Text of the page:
Even on weeks when I'm "healthy," like most folks, I'm beat when I get home. And I have fibromyalgia, and other bizarre health issues. Bottom line, I don't get to cook fun meals nearly as often as I would like. But I've gotten much better at whipping up healthy dinners than I was as a college student (I'm not going to disclose how many meals of cottage cheese with salsa and tortilla chips were consumed between 2005 and 2009), and here are a few of my favorites. I know all two of you out there are just dying to know :).
boyfriend works long hard hours in the kitchen, comes over afterward, and falls asleep. Sometimes on the floor, in the middle of the doorway, with his legs in the air.
I discovered that broccoli is actually delicious if you chop it into small pieces, throw it in a baking dish with about 1/4 inch olive oil and a few cloves of garlic (peeled, raw, and left whole). Roast at 425 degrees for 15-20 minutes (though I should warn you that my oven never follows recipes and rarely sets a timer). Once the broccoli is slightly crispy, remove and toss with lemon juice, Parmesan cheese, and chili flakes if you like. Broccoli is a good source of protein, especially if you pair it with quinoa.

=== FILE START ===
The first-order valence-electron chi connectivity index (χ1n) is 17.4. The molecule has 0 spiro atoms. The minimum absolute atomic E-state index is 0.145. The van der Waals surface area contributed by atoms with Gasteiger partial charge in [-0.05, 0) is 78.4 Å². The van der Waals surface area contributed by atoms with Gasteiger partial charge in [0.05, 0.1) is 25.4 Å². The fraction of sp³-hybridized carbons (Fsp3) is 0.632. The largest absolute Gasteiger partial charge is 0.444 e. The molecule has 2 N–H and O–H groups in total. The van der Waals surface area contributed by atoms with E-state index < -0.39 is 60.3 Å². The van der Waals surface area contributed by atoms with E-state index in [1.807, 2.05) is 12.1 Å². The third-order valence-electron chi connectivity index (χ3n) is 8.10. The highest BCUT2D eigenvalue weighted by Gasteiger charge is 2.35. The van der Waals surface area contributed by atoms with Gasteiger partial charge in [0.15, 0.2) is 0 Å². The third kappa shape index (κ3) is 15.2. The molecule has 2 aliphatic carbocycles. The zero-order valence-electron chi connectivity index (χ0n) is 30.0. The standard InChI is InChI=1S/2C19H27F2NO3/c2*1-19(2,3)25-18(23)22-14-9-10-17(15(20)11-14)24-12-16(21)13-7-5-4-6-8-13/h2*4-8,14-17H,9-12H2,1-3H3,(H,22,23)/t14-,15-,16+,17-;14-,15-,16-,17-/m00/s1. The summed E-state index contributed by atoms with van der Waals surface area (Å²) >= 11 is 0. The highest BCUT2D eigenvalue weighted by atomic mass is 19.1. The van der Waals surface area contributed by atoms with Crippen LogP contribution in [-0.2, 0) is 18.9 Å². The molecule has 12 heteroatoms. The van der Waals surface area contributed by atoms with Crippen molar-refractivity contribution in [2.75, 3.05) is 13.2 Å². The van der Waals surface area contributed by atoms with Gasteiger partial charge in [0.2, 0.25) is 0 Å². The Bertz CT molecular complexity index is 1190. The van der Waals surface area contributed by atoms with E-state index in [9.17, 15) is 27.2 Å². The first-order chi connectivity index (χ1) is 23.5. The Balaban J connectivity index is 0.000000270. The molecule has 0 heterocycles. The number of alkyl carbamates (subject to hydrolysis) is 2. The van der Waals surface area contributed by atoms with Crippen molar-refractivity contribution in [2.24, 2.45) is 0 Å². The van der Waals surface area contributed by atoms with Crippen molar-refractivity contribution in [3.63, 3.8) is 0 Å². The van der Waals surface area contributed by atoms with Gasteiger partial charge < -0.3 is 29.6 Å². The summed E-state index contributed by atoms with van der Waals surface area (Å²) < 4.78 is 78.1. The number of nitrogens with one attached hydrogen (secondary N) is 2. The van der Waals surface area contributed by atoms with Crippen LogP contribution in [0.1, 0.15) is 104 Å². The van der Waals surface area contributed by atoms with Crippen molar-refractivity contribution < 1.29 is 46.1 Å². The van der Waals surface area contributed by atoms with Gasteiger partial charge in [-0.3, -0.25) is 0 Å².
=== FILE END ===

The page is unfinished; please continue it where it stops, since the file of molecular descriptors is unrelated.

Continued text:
Spinach is an excellent superfood that is actually also a source of protein. I've started throwing in a handful with my smoothies! The color is awful, but the spinach taste is mild and goes well with pretty much anything you'd throw into a smoothie. I've seen chocolate smoothie recipes with spinach (I'll keep my chocolate pure, thankyouverymuch), but I like it with tangier combos. Smoothies are an important part of my springtime dinners - filling, tasty, and a good way to help meet my daily fruit demands. Throw in some yogurt to increase the protein factor.
What are your go-to dinners for tired evenings?